“That’s going to be critical, ultimately, to the success of the inquest process changes,” Gillespie said.
He noted that the police union’s objections to the inquest process aren’t new. It has long had concerns about officers giving voluntary statements to homicide investigators, similar to those raised by Collins and the officers involved in the Dec. 11 incident.
“In other cities, too, sometimes they don’t get voluntary statements, but they get the administrative and they are able to determine what happens. And the criminal investigation goes its path and the administrative goes its path.”
Complaints about the inquest system came to a head after two controversial shootings this year involving Erik Scott, a West Point graduate, at Costco in Summerlin, and Trevon Cole, who was unarmed when police shot and killed him at his home.
After those shootings, Commissioner Steve Sisolak pushed for creation of a committee to look at changes in the way the shootings are reviewed. Before the commission voted to accept many of the reforms this month, Collins warned commissioners that he would advise union members not to participate in the criminal investigations.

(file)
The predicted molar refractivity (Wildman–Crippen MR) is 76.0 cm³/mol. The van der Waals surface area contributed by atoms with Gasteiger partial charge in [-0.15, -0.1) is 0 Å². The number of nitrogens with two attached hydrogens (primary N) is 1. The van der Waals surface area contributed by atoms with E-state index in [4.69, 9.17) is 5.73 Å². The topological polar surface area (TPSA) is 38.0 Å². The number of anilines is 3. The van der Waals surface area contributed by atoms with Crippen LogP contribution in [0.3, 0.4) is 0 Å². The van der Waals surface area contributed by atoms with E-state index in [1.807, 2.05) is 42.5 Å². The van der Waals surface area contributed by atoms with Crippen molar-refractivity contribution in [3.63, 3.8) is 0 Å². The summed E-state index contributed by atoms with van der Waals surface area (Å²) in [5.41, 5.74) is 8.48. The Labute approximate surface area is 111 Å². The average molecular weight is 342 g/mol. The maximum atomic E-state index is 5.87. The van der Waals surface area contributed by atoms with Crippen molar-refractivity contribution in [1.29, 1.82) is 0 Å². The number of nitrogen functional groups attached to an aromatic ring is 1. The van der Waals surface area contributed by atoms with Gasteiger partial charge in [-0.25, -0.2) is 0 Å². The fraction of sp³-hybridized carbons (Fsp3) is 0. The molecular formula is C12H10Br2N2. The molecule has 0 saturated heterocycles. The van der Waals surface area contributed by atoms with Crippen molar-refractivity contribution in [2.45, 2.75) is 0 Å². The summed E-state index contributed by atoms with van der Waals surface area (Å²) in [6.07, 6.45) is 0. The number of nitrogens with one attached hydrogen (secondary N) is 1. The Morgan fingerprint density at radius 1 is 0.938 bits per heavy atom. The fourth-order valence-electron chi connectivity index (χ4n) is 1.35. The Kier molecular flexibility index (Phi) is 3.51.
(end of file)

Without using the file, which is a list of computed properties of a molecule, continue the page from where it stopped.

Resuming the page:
Officers’ refusal to participate was “my concern that I expressed over and over again,” Sisolak said. “They’re just following through with what they said they would do.”
On Monday, commissioners will consider requiring payment of the attorney/ombudsman and that the attorney not be involved in police use-of-force lawsuits five years before or after the inquest.
Other reforms agreed to by commissioners include:
• Allowing police officers to have a union attorney at inquests.
• Replacing juries with “inquest panels” and not giving them the option of reaching verdicts of justified, excusable or criminal.
• Letting attorneys for families and officers meet twice with a judge and prosecutor before an inquest.